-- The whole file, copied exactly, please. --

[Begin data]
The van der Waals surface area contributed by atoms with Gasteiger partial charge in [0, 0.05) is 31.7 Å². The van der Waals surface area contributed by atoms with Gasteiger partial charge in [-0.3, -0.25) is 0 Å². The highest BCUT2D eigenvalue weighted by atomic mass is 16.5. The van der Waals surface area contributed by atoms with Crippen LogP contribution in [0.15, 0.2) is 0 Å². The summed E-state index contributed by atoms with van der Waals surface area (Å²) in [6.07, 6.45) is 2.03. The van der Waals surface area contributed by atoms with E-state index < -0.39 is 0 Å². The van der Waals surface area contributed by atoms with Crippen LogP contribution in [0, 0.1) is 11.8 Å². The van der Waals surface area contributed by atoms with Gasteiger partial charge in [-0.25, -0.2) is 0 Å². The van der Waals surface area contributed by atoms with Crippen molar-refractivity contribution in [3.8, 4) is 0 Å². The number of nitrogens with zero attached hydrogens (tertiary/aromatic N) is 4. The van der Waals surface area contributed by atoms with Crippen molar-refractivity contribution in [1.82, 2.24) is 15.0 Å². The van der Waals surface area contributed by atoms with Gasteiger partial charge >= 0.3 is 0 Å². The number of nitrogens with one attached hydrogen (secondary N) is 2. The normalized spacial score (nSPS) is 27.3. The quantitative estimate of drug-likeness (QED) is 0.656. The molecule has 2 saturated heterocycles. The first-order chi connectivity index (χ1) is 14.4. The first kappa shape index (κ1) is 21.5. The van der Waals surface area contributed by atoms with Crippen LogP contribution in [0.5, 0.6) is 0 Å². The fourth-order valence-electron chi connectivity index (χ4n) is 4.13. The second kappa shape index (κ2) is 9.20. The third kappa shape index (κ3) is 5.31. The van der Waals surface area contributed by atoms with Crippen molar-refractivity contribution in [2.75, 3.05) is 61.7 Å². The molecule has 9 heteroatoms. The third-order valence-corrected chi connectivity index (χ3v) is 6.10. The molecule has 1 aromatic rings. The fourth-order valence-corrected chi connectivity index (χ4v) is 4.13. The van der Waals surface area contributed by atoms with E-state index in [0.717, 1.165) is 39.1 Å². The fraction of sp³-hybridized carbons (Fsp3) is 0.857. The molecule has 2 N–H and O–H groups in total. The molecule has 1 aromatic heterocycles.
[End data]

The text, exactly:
The van der Waals surface area contributed by atoms with Gasteiger partial charge in [0, 0.05) is 31.7 Å². The van der Waals surface area contributed by atoms with Gasteiger partial charge in [-0.3, -0.25) is 0 Å². The highest BCUT2D eigenvalue weighted by atomic mass is 16.5. The van der Waals surface area contributed by atoms with Crippen LogP contribution in [0.15, 0.2) is 0 Å². The summed E-state index contributed by atoms with van der Waals surface area (Å²) in [6.07, 6.45) is 2.03. The van der Waals surface area contributed by atoms with E-state index < -0.39 is 0 Å². The van der Waals surface area contributed by atoms with Crippen LogP contribution in [0, 0.1) is 11.8 Å². The van der Waals surface area contributed by atoms with Gasteiger partial charge in [-0.25, -0.2) is 0 Å². The van der Waals surface area contributed by atoms with Crippen molar-refractivity contribution in [3.8, 4) is 0 Å². The number of nitrogens with zero attached hydrogens (tertiary/aromatic N) is 4. The van der Waals surface area contributed by atoms with Crippen molar-refractivity contribution in [1.82, 2.24) is 15.0 Å². The van der Waals surface area contributed by atoms with Gasteiger partial charge >= 0.3 is 0 Å². The number of nitrogens with one attached hydrogen (secondary N) is 2. The normalized spacial score (nSPS) is 27.3. The quantitative estimate of drug-likeness (QED) is 0.656. The molecule has 2 saturated heterocycles. The first-order chi connectivity index (χ1) is 14.4. The first kappa shape index (κ1) is 21.5. The van der Waals surface area contributed by atoms with Crippen LogP contribution in [0.5, 0.6) is 0 Å². The fourth-order valence-electron chi connectivity index (χ4n) is 4.13. The second kappa shape index (κ2) is 9.20. The third kappa shape index (κ3) is 5.31. The van der Waals surface area contributed by atoms with Crippen molar-refractivity contribution in [2.75, 3.05) is 61.7 Å². The molecule has 9 heteroatoms. The third-order valence-corrected chi connectivity index (χ3v) is 6.10. The molecule has 1 aromatic rings. The fourth-order valence-corrected chi connectivity index (χ4v) is 4.13. The van der Waals surface area contributed by atoms with E-state index in [0.717, 1.165) is 39.1 Å². The fraction of sp³-hybridized carbons (Fsp3) is 0.857. The molecule has 2 N–H and O–H groups in total. The molecule has 1 aromatic heterocycles.